How the Bengals Can Move on from Jay Gruden, Continue to Evolve Offense

Andrea HangstFeatured Columnist IVJanuary 9, 2014

Jay Gruden is now Washington's new head coach.
Jay Gruden is now Washington's new head coach.Andrew Weber-USA TODAY Sports

The Cincinnati Bengals will be down at least one coordinator from the 2013 season, with the news of Jay Gruden accepting the Washington head-coaching vacancy, per Adam Schefter of ESPN. 

The deal, reportedly for five years, means the Bengals are in the market for a new offensive coordinator—and not only is it the right time for such a problem to arise, but they also have the right man for the job: Hue Jackson.

Gruden has been the Bengals offensive coordinator since 2011, the same year the team drafted quarterback Andy Dalton. He developed Dalton into a playoff-caliber quarterback, but not a playoff-winning one, with the Bengals going one-and-done in the postseason for each of the past three seasons.

The Bengals offense improved under Gruden, though the biggest dividends weren't paid until the 2013 season. They went from the bottom third of the league in yards per game to ninth this season, with an average of 372.5 yards per game, and improved to ninth in scoring, at 25.9 points per game. 

However, Gruden's offense didn't provide the Bengals with an identity. It wasn't cohesive or coherent, varying wildly almost every week. Despite having all the tools a balanced offense requires, Gruden would often bury the run game and ask Dalton to shoulder the load—like in the team's most recent playoff loss to the San Diego Chargers.

He also didn't seem suited to game-plan around his two tight ends, preferring either Jermaine Gresham or Tyler Eifert on the field instead of both.

No matter how much of a part Gruden played in the Bengals' continued playoff struggles, or how big of a role he's played in Dalton's slower-than-expected development, his departure and Jackson's arrival give the Bengals an opportunity for a fresh offensive start.

Bengals Offense Under Jay Gruden, 2011-2013

Jackson has been with the Bengals since 2012, when he joined the team as secondary and assistant special teams coach after a one-year stint as the Oakland Raiders head coach. The job title is notable, only because Jackson has a long history of working with offenses. He clearly wanted to be in Cincinnati, regardless of his duties.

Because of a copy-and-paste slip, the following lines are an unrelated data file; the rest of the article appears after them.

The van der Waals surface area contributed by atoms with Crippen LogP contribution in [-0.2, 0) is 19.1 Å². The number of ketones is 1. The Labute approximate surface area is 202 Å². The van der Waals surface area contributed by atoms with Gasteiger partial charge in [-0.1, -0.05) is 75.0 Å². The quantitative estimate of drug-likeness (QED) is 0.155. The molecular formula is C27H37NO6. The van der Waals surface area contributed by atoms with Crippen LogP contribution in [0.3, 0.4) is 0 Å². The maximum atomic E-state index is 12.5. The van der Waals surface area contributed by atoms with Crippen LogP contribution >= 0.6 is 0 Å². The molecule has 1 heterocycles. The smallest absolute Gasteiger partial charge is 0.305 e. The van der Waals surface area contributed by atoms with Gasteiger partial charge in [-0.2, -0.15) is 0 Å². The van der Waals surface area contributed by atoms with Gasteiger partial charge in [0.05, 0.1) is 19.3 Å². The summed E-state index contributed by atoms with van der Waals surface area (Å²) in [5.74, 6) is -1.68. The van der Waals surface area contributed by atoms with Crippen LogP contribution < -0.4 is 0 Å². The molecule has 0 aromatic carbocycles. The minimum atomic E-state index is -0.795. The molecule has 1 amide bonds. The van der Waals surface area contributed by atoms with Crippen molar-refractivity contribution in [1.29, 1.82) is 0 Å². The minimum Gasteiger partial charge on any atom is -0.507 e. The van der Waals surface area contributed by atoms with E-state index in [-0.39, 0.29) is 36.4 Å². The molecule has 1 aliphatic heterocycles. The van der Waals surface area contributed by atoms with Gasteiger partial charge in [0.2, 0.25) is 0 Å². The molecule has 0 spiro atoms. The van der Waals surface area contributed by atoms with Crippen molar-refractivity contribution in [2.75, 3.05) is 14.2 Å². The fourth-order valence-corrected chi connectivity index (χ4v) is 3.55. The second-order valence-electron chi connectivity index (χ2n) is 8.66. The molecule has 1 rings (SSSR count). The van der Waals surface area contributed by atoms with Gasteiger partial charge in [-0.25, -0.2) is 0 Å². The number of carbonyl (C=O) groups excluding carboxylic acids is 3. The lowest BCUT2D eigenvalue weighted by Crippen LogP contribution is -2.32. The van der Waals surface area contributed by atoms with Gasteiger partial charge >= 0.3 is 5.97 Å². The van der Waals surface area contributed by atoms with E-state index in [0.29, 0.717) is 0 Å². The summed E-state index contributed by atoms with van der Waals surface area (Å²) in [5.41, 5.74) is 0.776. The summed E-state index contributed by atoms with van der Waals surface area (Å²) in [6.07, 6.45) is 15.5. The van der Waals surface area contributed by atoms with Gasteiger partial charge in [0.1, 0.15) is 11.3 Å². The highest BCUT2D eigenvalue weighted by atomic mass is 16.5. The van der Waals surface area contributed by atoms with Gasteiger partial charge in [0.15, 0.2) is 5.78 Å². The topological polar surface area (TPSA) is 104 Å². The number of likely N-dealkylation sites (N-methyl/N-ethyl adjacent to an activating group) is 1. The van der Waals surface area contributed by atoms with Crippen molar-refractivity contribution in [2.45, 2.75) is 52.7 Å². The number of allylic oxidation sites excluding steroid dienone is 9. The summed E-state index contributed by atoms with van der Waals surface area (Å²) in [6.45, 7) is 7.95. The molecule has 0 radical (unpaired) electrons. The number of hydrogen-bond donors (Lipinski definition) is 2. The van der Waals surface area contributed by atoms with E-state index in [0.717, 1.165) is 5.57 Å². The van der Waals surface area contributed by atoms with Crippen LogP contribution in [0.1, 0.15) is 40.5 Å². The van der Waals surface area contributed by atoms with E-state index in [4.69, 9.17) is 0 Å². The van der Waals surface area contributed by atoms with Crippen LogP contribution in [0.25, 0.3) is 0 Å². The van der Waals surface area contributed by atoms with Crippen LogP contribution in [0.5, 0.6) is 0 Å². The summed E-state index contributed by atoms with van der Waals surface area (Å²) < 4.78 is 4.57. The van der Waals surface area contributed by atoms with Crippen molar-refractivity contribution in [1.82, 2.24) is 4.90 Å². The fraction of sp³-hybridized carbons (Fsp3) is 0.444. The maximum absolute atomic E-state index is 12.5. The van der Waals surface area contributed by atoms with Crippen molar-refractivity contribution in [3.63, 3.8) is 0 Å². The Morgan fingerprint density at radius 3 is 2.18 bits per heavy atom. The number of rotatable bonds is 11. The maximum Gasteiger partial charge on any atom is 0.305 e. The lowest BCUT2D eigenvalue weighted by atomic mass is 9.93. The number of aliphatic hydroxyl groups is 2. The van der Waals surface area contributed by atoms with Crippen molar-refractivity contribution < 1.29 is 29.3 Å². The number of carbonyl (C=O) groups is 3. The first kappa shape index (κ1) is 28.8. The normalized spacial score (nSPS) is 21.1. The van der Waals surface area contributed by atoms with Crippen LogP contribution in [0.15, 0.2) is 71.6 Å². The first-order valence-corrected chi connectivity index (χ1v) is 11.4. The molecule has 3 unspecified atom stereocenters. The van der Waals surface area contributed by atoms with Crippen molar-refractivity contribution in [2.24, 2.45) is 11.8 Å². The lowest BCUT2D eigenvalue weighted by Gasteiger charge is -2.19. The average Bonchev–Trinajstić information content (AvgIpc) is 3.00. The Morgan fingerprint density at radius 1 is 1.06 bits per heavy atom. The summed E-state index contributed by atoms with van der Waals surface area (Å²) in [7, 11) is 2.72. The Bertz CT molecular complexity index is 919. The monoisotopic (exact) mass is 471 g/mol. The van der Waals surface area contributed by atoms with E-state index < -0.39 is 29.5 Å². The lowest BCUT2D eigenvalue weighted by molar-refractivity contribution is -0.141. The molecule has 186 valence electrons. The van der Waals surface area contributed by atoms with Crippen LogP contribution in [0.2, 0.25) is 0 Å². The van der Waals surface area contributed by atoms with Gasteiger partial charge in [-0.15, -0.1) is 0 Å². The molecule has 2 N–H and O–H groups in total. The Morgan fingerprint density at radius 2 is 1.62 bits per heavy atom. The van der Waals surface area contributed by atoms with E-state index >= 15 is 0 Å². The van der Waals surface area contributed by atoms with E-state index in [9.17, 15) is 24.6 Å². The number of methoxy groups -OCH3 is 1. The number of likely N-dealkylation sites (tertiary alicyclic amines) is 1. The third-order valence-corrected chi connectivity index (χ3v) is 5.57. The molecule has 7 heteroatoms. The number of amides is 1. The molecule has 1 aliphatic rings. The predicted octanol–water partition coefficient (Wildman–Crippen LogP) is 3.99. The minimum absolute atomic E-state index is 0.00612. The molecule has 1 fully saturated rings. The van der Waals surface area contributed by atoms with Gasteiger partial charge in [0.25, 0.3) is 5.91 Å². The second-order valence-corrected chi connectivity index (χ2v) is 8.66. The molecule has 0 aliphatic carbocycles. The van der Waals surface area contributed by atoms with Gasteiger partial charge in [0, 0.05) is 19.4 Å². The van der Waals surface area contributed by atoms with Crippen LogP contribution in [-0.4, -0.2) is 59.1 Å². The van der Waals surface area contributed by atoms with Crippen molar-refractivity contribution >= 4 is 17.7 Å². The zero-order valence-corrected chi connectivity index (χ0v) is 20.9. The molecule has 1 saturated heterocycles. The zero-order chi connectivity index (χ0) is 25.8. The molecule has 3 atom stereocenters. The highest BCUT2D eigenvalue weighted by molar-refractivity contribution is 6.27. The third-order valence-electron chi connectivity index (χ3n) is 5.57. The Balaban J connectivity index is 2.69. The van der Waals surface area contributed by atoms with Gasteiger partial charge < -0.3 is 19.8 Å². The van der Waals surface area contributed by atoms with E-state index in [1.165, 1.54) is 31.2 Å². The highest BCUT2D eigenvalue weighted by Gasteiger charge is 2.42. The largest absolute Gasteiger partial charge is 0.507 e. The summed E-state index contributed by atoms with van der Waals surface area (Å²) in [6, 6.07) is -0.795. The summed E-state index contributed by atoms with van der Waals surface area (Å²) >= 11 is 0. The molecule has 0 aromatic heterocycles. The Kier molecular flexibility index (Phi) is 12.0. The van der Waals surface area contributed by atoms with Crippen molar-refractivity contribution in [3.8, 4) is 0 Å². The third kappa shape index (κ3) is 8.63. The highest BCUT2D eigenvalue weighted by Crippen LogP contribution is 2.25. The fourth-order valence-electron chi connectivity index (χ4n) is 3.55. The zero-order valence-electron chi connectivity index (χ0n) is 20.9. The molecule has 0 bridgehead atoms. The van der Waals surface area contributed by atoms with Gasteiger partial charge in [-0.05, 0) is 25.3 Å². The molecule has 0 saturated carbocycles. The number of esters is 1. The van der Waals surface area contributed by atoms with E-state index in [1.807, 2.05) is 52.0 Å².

Jackson was then promoted to running backs coach in 2013 and returned to the side of the ball with which he is most familiar. And his job working with BenJarvus Green-Ellis and Giovani Bernard should indicate how he handles Cincinnati's offense going forward.

In a statement obtained by the Cincinnati Enquirer's Joe Reedy, Bengals head coach Marvin Lewis was excited about the offense's prospects under Jackson:

"We are blessed to have a staff that allows us to promote from within. It keeps some of the continuity with our offensive team, yet we get new direction and fire from an aggressive and innovative coaching mind. Hue’s expertise in all aspects of football and coaching is very wide."

Jackson described the promotion as "an honor."

Though the Bengals are a team capable of offensive balance, that wasn't always what we saw on the football field during Gruden's tenure. Fifteen times did Gruden call 40 or more pass plays for Dalton—and not just in games in which the Bengals were playing from behind. For a quarterback prone to fits of poor play and not bouncing back from said poor play, Gruden seemed to be accentuating Dalton's worst characteristics when asking him to pass that much.

Jackson can do the one thing that will help Dalton immensely—truly balance the offense, every week.
Jackson can do the one thing that will help Dalton immensely—truly balance the offense, every week.Andrew Weber-USA TODAY Sports

That's not to say that Jackson will make the Bengals a run-first team—he has, after all, been a quarterbacks and wide receivers coach as well, including a stint with the Bengals as the latter and with the Baltimore Ravens working with Joe Flacco as the former.

But Jackson isn't so singularly quarterback- and passing-game-centric, which means a renewed focus on the entire offensive picture and not just Dalton. That might appear counterintuitive, with Dalton seemingly the "problem" in Cincinnati. However, the problem that Dalton represents could be fixed by Jackson's tutelage and a different, non-West-Coast-style offensive philosophy.

Of the Bengals coordinators in the running for a head-coaching job, Gruden was the most replaceable and the one the team frankly could have done without. They needed to move forward, to get to the next level, and the offense was holding them back.

At least Jackson will breathe new life into that side of the ball, provide leadership and a guiding hand and, hopefully, be able to maximize the amount of talent the Bengals have on offense in ways Gruden fell short.